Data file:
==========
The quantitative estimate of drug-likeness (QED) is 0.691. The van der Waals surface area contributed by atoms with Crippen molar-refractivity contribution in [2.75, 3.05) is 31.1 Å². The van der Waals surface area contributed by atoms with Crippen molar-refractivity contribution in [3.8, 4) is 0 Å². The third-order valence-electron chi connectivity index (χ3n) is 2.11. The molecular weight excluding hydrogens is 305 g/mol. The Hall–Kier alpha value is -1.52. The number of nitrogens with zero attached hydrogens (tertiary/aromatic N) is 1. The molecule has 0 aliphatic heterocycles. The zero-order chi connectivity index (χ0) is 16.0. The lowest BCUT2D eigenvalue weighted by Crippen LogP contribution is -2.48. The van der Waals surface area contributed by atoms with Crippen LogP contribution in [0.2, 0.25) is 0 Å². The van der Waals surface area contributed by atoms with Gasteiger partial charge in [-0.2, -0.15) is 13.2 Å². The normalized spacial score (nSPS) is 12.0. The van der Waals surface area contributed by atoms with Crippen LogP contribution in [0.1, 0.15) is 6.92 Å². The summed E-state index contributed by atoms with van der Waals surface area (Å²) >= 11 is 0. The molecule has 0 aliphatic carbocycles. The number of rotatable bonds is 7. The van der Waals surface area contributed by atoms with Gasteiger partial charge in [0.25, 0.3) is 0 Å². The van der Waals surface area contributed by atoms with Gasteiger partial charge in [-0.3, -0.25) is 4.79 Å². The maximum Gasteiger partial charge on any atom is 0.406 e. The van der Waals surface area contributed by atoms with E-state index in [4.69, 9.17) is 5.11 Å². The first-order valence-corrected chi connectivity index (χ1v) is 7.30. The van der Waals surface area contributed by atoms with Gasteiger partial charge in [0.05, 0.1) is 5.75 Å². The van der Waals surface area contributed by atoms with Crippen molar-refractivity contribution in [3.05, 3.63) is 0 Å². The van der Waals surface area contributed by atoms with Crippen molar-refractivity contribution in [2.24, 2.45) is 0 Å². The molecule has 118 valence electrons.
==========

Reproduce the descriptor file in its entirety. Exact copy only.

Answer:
The quantitative estimate of drug-likeness (QED) is 0.691. The van der Waals surface area contributed by atoms with Crippen molar-refractivity contribution in [2.75, 3.05) is 31.1 Å². The van der Waals surface area contributed by atoms with Crippen molar-refractivity contribution in [3.8, 4) is 0 Å². The third-order valence-electron chi connectivity index (χ3n) is 2.11. The molecular weight excluding hydrogens is 305 g/mol. The Hall–Kier alpha value is -1.52. The number of nitrogens with zero attached hydrogens (tertiary/aromatic N) is 1. The molecule has 0 aliphatic heterocycles. The zero-order chi connectivity index (χ0) is 16.0. The lowest BCUT2D eigenvalue weighted by Crippen LogP contribution is -2.48. The van der Waals surface area contributed by atoms with Crippen LogP contribution in [0.2, 0.25) is 0 Å². The van der Waals surface area contributed by atoms with Gasteiger partial charge in [-0.2, -0.15) is 13.2 Å². The normalized spacial score (nSPS) is 12.0. The van der Waals surface area contributed by atoms with Crippen LogP contribution in [0.1, 0.15) is 6.92 Å². The summed E-state index contributed by atoms with van der Waals surface area (Å²) >= 11 is 0. The molecule has 0 aliphatic carbocycles. The number of rotatable bonds is 7. The van der Waals surface area contributed by atoms with Gasteiger partial charge in [0.25, 0.3) is 0 Å². The van der Waals surface area contributed by atoms with Gasteiger partial charge in [-0.3, -0.25) is 4.79 Å². The maximum Gasteiger partial charge on any atom is 0.406 e. The van der Waals surface area contributed by atoms with E-state index in [4.69, 9.17) is 5.11 Å². The first-order valence-corrected chi connectivity index (χ1v) is 7.30. The van der Waals surface area contributed by atoms with Gasteiger partial charge in [0.05, 0.1) is 5.75 Å². The van der Waals surface area contributed by atoms with Crippen molar-refractivity contribution in [3.05, 3.63) is 0 Å². The van der Waals surface area contributed by atoms with Crippen molar-refractivity contribution in [2.24, 2.45) is 0 Å². The molecule has 118 valence electrons.